And not only is Rebecca more fleshed out than your typical rom-com girl, what drives her insanity to find love isn't her. It's society. It's the people around her. Throughout the whole show, she has other people like her friend, Paula, or butter commercials or her family tell her what to do. The only thing she really did for herself was actually move and while the show revolves around her moving there for Josh, did she really?

In my opinion, she did not. Everyone is telling her she did, so eventually she believes it. Everyone keeps telling her to be with Josh, so she pursues him. It's in one episode that she tells Josh about how New York depressed her that I really got it. People can say it was an act so she didn't seem "crazy" as the show portrays her to be, but then again. We're all a bit crazy. Rebecca wanted to be happy, so she left the place that was making her sad. Is that so crazy? She just happened to move to the town that made the once love of her life happy because like her, that's what we all want: to be happy. Not to find love, or to get laid. To be happy and that's all she wants as well, people just keep telling her she needs to find love to do so. And it's a reflection of today's society. People tell us we need to find love to be happy, that we need to find someone else to make us whole and like us, Rebecca is in that same position. However, Rebecca, being in a romantic comedy type situation has more of an opportunity to do so and like our society, people are molding her into that rom-com girl that we see usually, but she doesn't fit that mold, which is why she's deemed "crazy."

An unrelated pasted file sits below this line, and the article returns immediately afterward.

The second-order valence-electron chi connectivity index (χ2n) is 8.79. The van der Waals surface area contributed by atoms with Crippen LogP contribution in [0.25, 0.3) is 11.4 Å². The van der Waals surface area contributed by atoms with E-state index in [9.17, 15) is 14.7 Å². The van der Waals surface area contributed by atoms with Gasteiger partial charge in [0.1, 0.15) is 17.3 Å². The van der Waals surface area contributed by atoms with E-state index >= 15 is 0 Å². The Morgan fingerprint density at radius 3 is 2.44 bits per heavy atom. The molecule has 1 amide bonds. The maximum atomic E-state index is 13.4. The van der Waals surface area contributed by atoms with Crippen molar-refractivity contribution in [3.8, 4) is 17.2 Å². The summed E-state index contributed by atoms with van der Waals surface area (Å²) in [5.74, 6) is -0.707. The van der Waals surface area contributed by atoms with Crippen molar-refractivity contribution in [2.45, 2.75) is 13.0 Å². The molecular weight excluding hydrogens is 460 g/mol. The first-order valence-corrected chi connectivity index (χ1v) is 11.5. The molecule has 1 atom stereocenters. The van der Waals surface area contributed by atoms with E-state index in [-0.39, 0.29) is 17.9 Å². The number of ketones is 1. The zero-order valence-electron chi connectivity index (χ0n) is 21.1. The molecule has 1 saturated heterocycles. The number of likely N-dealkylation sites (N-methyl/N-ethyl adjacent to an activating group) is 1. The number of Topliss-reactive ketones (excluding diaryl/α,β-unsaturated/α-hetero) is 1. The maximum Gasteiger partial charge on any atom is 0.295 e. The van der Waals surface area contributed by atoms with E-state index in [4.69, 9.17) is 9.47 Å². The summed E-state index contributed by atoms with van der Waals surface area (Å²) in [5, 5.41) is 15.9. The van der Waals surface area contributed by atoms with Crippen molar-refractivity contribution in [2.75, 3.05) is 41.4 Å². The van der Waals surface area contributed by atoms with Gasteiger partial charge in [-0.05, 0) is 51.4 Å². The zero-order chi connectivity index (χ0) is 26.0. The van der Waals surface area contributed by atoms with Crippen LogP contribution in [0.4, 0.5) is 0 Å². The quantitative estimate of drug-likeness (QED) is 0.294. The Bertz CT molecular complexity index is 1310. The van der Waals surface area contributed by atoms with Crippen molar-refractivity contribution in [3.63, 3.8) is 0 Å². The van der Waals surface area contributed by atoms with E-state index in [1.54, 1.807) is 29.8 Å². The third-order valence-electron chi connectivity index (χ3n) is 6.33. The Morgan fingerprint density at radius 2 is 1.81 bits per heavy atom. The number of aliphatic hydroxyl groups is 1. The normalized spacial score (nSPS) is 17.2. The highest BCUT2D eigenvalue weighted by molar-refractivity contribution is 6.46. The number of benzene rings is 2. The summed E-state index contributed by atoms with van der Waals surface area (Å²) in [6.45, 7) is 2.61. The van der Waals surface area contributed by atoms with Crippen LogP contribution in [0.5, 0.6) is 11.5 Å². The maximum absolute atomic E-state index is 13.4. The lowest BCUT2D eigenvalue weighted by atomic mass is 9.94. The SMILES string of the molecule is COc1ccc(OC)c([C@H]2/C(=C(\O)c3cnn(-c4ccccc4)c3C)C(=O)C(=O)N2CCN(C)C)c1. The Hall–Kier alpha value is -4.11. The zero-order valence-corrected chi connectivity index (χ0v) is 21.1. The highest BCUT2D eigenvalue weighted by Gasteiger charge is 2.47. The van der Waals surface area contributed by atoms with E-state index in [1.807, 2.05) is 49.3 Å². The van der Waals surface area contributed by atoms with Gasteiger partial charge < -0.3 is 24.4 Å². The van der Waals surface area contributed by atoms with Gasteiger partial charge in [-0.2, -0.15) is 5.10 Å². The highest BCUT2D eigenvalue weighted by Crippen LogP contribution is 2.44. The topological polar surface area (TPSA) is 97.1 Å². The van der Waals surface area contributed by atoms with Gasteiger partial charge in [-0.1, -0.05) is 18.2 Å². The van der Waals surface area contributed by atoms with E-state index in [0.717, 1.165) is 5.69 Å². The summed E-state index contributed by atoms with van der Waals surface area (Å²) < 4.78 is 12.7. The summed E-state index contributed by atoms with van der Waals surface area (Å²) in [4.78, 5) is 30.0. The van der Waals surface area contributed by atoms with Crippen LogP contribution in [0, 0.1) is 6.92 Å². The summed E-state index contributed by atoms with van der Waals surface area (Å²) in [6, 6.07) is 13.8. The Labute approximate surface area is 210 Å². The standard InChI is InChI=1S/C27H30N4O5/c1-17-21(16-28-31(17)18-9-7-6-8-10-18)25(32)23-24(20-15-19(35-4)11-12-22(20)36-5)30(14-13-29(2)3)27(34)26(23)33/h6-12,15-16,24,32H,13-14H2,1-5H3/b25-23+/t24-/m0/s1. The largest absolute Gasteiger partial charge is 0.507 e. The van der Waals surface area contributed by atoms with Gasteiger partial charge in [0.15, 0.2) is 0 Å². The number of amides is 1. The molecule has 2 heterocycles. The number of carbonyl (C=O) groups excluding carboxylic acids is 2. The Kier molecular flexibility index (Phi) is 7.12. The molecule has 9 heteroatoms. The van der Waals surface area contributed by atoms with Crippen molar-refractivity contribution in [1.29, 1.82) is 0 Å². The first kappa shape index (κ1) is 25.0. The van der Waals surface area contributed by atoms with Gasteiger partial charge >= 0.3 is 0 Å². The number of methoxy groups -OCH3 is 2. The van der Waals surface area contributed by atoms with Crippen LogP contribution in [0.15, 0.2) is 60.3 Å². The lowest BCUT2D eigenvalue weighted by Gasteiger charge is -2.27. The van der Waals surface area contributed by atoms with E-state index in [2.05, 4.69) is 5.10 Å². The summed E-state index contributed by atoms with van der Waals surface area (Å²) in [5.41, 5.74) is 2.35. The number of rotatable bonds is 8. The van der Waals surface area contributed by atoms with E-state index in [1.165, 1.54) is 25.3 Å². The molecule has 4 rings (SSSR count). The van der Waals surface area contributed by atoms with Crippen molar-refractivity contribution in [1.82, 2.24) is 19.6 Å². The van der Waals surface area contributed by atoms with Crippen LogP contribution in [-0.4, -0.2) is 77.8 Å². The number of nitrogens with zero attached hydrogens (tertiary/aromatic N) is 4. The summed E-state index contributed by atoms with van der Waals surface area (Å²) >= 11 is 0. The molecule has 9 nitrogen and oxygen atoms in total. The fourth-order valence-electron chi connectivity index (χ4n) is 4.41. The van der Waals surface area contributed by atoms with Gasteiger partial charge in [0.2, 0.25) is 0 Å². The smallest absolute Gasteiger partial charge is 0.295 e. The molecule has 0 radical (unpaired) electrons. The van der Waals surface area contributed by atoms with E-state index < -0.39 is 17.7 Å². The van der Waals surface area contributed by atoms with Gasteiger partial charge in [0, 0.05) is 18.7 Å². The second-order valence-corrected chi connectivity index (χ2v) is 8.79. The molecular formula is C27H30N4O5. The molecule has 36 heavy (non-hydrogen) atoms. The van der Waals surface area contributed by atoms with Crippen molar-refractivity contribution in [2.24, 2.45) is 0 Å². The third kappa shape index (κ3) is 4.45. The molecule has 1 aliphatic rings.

She's not crazy even through the macaroni face sculptures and homemade teddy bear. She just has feelings and this show tackles those feelings in a way I appreciate. Her abandonment issues, her depression, are all sung away and made off as punch lines, but some of the things she says and does really hit home with a viewer when things start to actually get serious. Here's a quote from the show: "You think I don't want to opt out of the hard things in my life. You think I don't want to unsubscribe from half the bad things in my life." And this hit home for me, personally. Sure, it was set up as joke, but it's so real. This show is so real, even if it makes it off to be a big joke.

However, the only joke that's it's really presenting is on the rom-com genre. It's giving you everything that you want in a rom-com and shoving it right in your face because while they're things society wishes upon people, it's not real. This show, however, is. I'm in love with this show. It's funny, it's original with a lot to say. Please give it a chance because I know I'll be tuning in for Season 2.